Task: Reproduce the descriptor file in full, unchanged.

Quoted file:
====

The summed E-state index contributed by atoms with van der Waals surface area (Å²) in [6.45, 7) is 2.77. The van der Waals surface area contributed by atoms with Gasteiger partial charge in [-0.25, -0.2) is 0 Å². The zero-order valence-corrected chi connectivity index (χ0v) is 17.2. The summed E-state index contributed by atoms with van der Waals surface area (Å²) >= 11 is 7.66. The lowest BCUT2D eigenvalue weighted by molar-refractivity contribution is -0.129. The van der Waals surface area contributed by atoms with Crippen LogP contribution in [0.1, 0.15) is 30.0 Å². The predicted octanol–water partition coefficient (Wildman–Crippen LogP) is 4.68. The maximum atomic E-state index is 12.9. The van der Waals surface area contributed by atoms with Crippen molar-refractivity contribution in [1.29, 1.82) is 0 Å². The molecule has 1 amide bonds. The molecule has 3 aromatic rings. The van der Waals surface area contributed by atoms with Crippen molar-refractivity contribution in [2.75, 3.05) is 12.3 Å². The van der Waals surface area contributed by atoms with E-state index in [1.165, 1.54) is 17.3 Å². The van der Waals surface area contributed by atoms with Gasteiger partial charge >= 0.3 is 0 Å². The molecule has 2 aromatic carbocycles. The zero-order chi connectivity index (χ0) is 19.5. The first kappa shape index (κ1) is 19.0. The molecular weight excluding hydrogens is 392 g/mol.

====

The summed E-state index contributed by atoms with van der Waals surface area (Å²) in [6.45, 7) is 2.77. The van der Waals surface area contributed by atoms with Gasteiger partial charge in [-0.25, -0.2) is 0 Å². The zero-order valence-corrected chi connectivity index (χ0v) is 17.2. The summed E-state index contributed by atoms with van der Waals surface area (Å²) >= 11 is 7.66. The lowest BCUT2D eigenvalue weighted by molar-refractivity contribution is -0.129. The van der Waals surface area contributed by atoms with Crippen LogP contribution in [0.1, 0.15) is 30.0 Å². The predicted octanol–water partition coefficient (Wildman–Crippen LogP) is 4.68. The maximum atomic E-state index is 12.9. The van der Waals surface area contributed by atoms with Crippen molar-refractivity contribution in [1.29, 1.82) is 0 Å². The molecule has 1 amide bonds. The molecule has 3 aromatic rings. The van der Waals surface area contributed by atoms with Crippen molar-refractivity contribution in [2.75, 3.05) is 12.3 Å². The van der Waals surface area contributed by atoms with E-state index in [1.165, 1.54) is 17.3 Å². The van der Waals surface area contributed by atoms with Gasteiger partial charge >= 0.3 is 0 Å². The molecule has 2 aromatic carbocycles. The zero-order chi connectivity index (χ0) is 19.5. The first kappa shape index (κ1) is 19.0. The molecular weight excluding hydrogens is 392 g/mol.